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Ohio State vs. Michigan 2016 final score, with 3 things to know from OSU’s 30-27 win

Another classic rivalry game between Ohio State and Michigan came down to the wire in overtime.

NCAA Football: Michigan at Ohio State Greg Bartram-USA TODAY Sports

Check our our LGHL Ohio State-Michigan postgame show:


Posted by Land-Grant Holy Land - For Ohio State fans on Saturday, November 26, 2016

After surviving a close road game at Michigan State, the one-loss Ohio State Buckeyes hosted the third-ranked team in the country and their arch rival Michigan. Ohio State ranked as second in the nation coming into the game and had a chance of a berth in the College Football Playoff riding on this final regular season game for the Buckeyes. Perhaps the biggest showdown between Ohio State and Michigan since 2006, when the teams were ranked first and second in the country, respectively, Saturday’s contest was just as tightly contested and lived up to the hype, stretching into the first ever overtime game between the Buckeyes and Wolverines.

Michigan would start the game off with the ball and start moving the chains pretty consistently with Wilton Speight at quarterback. Eventually, Ohio State would get the stop and the Buckeyes would take over deep in their own territory. It wouldn’t take long for Curtis Samuel to get involved rushing for a first down while J.T. Barrett would find Noah Brown for another one. After more successful plays the Buckeyes would try for a field goal but Tyler Durbin would miss on somewhat of a shank to the left, keeping the score locked at zero.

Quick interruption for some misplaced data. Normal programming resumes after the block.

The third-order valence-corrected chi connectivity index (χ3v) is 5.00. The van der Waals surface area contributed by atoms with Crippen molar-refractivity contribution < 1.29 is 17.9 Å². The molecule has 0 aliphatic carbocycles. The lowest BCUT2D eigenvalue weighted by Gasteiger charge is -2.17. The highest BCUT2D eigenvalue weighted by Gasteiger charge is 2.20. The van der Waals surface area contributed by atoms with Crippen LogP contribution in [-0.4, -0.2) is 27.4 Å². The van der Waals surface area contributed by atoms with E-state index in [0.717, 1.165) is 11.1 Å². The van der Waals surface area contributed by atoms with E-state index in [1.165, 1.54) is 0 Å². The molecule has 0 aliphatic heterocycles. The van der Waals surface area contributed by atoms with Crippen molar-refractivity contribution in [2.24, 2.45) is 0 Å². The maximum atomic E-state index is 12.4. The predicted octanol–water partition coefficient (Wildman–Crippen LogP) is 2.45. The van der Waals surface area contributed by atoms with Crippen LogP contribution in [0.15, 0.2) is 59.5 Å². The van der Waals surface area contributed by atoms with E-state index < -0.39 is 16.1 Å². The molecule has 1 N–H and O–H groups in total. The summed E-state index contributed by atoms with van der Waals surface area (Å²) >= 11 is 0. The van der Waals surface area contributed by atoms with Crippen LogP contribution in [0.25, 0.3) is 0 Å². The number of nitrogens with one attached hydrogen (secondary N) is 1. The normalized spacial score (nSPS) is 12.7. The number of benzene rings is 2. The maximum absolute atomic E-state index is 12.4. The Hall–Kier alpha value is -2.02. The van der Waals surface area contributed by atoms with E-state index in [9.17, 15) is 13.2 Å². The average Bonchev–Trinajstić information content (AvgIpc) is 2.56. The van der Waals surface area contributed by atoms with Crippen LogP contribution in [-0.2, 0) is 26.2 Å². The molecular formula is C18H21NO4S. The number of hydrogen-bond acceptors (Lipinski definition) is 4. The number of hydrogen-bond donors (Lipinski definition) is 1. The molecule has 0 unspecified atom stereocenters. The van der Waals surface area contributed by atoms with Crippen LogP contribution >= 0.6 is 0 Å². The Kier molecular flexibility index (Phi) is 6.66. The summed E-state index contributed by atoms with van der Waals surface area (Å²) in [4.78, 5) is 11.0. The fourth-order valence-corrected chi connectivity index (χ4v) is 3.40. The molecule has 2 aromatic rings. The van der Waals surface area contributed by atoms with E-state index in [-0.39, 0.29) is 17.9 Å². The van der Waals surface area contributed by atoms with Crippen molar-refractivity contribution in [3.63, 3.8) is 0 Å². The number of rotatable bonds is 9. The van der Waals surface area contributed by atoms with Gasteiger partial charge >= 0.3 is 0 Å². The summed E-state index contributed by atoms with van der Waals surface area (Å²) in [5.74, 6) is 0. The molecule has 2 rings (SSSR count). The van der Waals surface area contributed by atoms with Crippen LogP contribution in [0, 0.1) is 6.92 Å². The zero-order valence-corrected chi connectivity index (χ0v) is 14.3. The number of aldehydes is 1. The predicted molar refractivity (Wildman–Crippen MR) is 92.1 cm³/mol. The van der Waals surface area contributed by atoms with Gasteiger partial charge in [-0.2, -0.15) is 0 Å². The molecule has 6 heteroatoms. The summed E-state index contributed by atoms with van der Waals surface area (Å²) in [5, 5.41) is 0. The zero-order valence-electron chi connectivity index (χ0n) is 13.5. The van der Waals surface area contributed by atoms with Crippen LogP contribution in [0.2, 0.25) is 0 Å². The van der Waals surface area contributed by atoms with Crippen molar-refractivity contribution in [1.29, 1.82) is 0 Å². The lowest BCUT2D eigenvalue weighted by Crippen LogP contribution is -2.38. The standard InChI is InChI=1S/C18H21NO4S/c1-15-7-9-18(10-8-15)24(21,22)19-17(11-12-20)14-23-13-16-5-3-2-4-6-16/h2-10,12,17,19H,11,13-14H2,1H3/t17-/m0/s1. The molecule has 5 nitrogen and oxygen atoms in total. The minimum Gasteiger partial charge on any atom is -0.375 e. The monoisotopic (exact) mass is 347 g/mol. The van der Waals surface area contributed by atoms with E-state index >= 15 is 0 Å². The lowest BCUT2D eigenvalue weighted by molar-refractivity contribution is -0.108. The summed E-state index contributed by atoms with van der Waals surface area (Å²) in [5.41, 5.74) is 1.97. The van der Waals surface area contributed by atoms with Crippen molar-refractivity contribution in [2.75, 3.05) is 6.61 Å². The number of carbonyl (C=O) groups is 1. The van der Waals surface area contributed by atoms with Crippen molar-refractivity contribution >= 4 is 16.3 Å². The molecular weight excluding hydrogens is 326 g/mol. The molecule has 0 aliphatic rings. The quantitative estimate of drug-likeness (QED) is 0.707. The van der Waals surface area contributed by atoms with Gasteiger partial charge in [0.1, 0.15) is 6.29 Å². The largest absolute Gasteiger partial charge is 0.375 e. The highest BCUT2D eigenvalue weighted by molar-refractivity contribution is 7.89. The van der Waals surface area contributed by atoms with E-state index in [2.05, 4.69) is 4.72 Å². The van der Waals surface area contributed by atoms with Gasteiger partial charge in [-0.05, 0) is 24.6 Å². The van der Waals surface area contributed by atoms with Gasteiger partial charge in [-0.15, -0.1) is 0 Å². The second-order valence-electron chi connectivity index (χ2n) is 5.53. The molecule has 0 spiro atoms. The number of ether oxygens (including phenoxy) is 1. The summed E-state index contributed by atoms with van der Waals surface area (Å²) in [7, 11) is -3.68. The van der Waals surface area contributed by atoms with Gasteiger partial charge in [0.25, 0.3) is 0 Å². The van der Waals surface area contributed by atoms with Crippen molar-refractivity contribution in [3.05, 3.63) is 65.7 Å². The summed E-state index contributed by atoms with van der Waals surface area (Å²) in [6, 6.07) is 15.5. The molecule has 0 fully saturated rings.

After trading possessions, the Wolverines would continue gashing through the Buckeyes defense after starting with good field possession. Speight and Jake Butt would connect for a big play on the left sideline pushing Michigan in the red zone. After a couple more plays, the Buckeyes defense would get a stop, holding the Wolverines to a field goal. Michigan would take a 3-0 lead early on in the second quarter.

Ohio State would have a quick three and out, giving the ball back to the Wolverines on their own 35-yard line. Michigan would respond with its own three and out but again pin the Buckeyes deep in their own territory. Once again the teams would trade possessions as the defenses continued to lock in on its opponent. After a Cameron Johnston punt would pin Michigan deep in their own territory, Malik Hooker would pick off Wilton Speight and house the interception for a touchdown. Ohio State then took the lead 7-3 late in the second quarter.

The Wolverines would take the pick six in stride though, as Speight and company drove down the field on the very next drive to get right on Ohio State’s goal line. With just seconds remaining in the first half, Michigan would call a timeout on third and goal before a fullback run would push through for a touchdown to give the Wolverines a 10-7 lead at halftime.

Ohio State would start with the ball in the second half and get a quick completion to Marcus Baugh for a first down. A few plays later, Barrett would throw an interception off a deflection to Jabrill Peppers and Michigan would take over. From there it was an easy drive for the Wolverines until they got to the goal line, where a mishandled handoff ended up in a fumble recovery for Ohio State. But another tough defensive stand by the Wolverines would force yet another punt for the Buckeyes. Instead, a fake punt ran by Cameron Johnston would be sniffed out and Michigan would take over with great field position.